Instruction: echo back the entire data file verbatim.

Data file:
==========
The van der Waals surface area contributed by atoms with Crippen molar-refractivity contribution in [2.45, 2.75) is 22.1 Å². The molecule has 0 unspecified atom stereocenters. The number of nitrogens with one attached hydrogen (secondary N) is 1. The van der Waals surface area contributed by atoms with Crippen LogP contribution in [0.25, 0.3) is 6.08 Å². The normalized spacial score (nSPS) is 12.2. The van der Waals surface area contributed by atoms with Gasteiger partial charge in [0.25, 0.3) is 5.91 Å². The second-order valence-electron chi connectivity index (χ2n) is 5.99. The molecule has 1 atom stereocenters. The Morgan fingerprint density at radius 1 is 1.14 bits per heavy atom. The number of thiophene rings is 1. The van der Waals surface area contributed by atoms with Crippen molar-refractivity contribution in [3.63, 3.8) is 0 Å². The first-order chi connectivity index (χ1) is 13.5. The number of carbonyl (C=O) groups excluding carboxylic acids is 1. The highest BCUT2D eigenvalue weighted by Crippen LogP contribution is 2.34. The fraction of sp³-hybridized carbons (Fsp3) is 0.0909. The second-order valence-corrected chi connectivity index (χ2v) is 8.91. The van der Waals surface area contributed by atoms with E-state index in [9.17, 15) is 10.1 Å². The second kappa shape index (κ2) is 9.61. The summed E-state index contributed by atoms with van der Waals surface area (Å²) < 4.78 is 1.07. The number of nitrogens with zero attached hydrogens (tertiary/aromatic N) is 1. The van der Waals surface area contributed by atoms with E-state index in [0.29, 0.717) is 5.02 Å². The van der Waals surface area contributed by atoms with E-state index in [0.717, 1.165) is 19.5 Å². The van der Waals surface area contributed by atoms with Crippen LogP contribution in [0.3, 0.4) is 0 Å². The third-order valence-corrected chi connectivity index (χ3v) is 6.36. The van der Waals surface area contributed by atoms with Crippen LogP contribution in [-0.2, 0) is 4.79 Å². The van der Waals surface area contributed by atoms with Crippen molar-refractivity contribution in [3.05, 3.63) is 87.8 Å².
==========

The van der Waals surface area contributed by atoms with Crippen molar-refractivity contribution in [2.45, 2.75) is 22.1 Å². The molecule has 0 unspecified atom stereocenters. The number of nitrogens with one attached hydrogen (secondary N) is 1. The van der Waals surface area contributed by atoms with Crippen LogP contribution in [0.25, 0.3) is 6.08 Å². The normalized spacial score (nSPS) is 12.2. The van der Waals surface area contributed by atoms with Gasteiger partial charge in [0.25, 0.3) is 5.91 Å². The second-order valence-electron chi connectivity index (χ2n) is 5.99. The molecule has 1 atom stereocenters. The Morgan fingerprint density at radius 1 is 1.14 bits per heavy atom. The number of thiophene rings is 1. The van der Waals surface area contributed by atoms with Crippen molar-refractivity contribution in [3.63, 3.8) is 0 Å². The first-order chi connectivity index (χ1) is 13.5. The number of carbonyl (C=O) groups excluding carboxylic acids is 1. The highest BCUT2D eigenvalue weighted by Crippen LogP contribution is 2.34. The fraction of sp³-hybridized carbons (Fsp3) is 0.0909. The second-order valence-corrected chi connectivity index (χ2v) is 8.91. The van der Waals surface area contributed by atoms with E-state index in [9.17, 15) is 10.1 Å². The second kappa shape index (κ2) is 9.61. The summed E-state index contributed by atoms with van der Waals surface area (Å²) < 4.78 is 1.07. The number of nitrogens with zero attached hydrogens (tertiary/aromatic N) is 1. The van der Waals surface area contributed by atoms with E-state index in [0.29, 0.717) is 5.02 Å². The van der Waals surface area contributed by atoms with E-state index in [0.717, 1.165) is 19.5 Å². The van der Waals surface area contributed by atoms with Crippen LogP contribution in [0.3, 0.4) is 0 Å². The third-order valence-corrected chi connectivity index (χ3v) is 6.36. The van der Waals surface area contributed by atoms with Crippen LogP contribution in [-0.2, 0) is 4.79 Å². The van der Waals surface area contributed by atoms with Crippen molar-refractivity contribution in [3.05, 3.63) is 87.8 Å².